I’m running contributions from some of my favorite film critics, writers, and theorists from around the internet for the next few weeks. Each writer is listing their top 10 from the Criterion Collection. Day four of The Criterion Top 10 Series brings us a contribution from Nick Rehak of French Toast Sunday. I’m a huge fan of the FTS crew because they have the same sensibilities that I do. They embrace great graphic design and they’re enormously enthusiastic about film. In fact, they love most of the same movies that I do. Nick is a contributing writer and one of the regulars on their podcast, where he can be found talking about New Orleans. He’s also a profound Muppetaholic (“I’m waiting for the day Muppet Treasure Island gets a Criterion Release,” he says). You can find Nick on Twitter @TheRehak.
10.The Complete Monterey Pop Festival
This, to me, is D.A. Pennebaker’s best work. What’s great about this release is you have the documentary AND the full performances from Otis Redding and Jimi Hendrix. It’s incredible and depressing at the same time. Incredible, because these are historic performances that were captured and will be preserved forever and depressing because I’ll never get to see ANY of these acts in person.
This film introduced me to Kurosawa. The grand scale and the beauty of everything blew me away and I knew I had to have more.
My second favorite Godard film. Visually impressive with some of the best tracking shots I’ve ever seen in my life mixed in with bizarre characters and even more bizarre situations.
5. The Killing/Rififi (TIE)
This spot has to be a tie. It’s hard to choose between these two films. Rififi is the definition of tension while The Killing is an escalating tension builder with an ending that gets me every time!
4. The Exterminating Angel
I will always have a special place in my heart for this film. It introduced me to the concept of surrealism in film and the works of Luis Bunuel. It’s also hard to believe a film like this came out of Mexico in the early 60s.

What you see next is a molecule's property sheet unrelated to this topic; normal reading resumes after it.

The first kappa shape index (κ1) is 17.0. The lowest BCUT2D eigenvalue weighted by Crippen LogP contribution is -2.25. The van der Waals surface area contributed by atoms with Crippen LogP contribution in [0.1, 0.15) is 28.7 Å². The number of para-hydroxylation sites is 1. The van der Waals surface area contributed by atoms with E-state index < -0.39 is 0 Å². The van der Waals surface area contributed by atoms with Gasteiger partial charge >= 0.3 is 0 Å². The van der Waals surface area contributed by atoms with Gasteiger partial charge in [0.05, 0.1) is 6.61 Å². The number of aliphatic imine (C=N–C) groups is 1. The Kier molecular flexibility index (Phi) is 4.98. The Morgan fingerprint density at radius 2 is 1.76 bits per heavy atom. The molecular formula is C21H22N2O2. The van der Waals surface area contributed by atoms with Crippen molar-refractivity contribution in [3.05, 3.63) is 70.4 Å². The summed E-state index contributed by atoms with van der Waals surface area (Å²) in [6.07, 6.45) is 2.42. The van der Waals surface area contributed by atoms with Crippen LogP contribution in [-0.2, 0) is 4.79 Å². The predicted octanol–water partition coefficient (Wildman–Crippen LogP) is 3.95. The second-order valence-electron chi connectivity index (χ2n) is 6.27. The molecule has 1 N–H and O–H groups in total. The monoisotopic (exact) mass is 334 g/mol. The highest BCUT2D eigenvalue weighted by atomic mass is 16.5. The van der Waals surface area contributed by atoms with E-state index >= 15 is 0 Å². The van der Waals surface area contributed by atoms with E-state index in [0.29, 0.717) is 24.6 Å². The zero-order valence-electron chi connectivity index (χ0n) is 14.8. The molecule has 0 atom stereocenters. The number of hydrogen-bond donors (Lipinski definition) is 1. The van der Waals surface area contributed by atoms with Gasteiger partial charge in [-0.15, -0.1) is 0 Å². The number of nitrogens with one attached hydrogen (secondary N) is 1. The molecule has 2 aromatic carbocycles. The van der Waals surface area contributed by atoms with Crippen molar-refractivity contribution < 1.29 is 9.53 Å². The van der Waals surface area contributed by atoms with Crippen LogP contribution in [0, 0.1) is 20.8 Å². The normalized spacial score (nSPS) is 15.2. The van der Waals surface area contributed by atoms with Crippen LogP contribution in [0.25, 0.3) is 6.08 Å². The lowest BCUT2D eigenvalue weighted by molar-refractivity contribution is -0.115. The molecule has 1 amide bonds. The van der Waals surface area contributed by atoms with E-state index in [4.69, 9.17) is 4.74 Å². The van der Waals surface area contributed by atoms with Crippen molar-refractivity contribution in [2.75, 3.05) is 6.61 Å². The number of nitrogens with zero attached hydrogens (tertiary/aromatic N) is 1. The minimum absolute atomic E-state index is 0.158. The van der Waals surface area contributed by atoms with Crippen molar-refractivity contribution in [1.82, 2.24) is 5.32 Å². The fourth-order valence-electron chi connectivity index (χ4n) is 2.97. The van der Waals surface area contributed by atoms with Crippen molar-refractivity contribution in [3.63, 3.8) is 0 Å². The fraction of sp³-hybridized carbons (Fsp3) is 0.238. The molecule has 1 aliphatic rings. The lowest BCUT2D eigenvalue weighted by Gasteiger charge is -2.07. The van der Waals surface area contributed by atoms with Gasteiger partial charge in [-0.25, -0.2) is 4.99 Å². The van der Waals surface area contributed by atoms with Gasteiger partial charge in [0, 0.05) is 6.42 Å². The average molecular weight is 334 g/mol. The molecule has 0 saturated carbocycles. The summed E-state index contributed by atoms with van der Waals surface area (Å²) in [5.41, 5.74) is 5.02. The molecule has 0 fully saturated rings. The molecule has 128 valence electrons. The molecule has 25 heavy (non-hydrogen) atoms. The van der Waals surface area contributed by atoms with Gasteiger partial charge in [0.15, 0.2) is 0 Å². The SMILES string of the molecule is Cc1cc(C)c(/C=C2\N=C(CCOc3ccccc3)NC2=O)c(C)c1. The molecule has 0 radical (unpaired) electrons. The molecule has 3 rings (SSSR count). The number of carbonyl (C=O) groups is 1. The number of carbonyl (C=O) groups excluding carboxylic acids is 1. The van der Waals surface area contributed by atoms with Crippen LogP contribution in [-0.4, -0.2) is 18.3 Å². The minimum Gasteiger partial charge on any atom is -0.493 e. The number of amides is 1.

3. The Earrings of Madame de…
Possibly one of the most beautiful films I’ve ever seen. A heartbreaking tale surrounded by gorgeous set pieces and lavish characters, this Max Ophuls film is nothing short of perfect.
2. The Life Aquatic With Steve Zissou/Darjeeling Limited (TIE)
Another tie! I know, I know. It’s kinda cheating but it’s so hard to pick a favorite Wes Anderson film. I’ve gone on record saying Darjeeling is my favorite film of his, but whenever I re-watch Life Aquatic, something stirs inside of me and I have to reanalyze everything. You can’t go wrong with either film. Complex characters, gorgeous cinematography (each in their own unique way) and the music selections are fantastic. There is a reason a Wes Anderson film is unlike anything else you’ll see.
1. Pierrot Le Fou
This film introduced me to not only Jean-Luc Godard, but French cinema in general. I fell in love with the gritty look, the sloppy feel to the film, and the idea that anything was possible in the world of film. This film single handedly changed the way I look at film.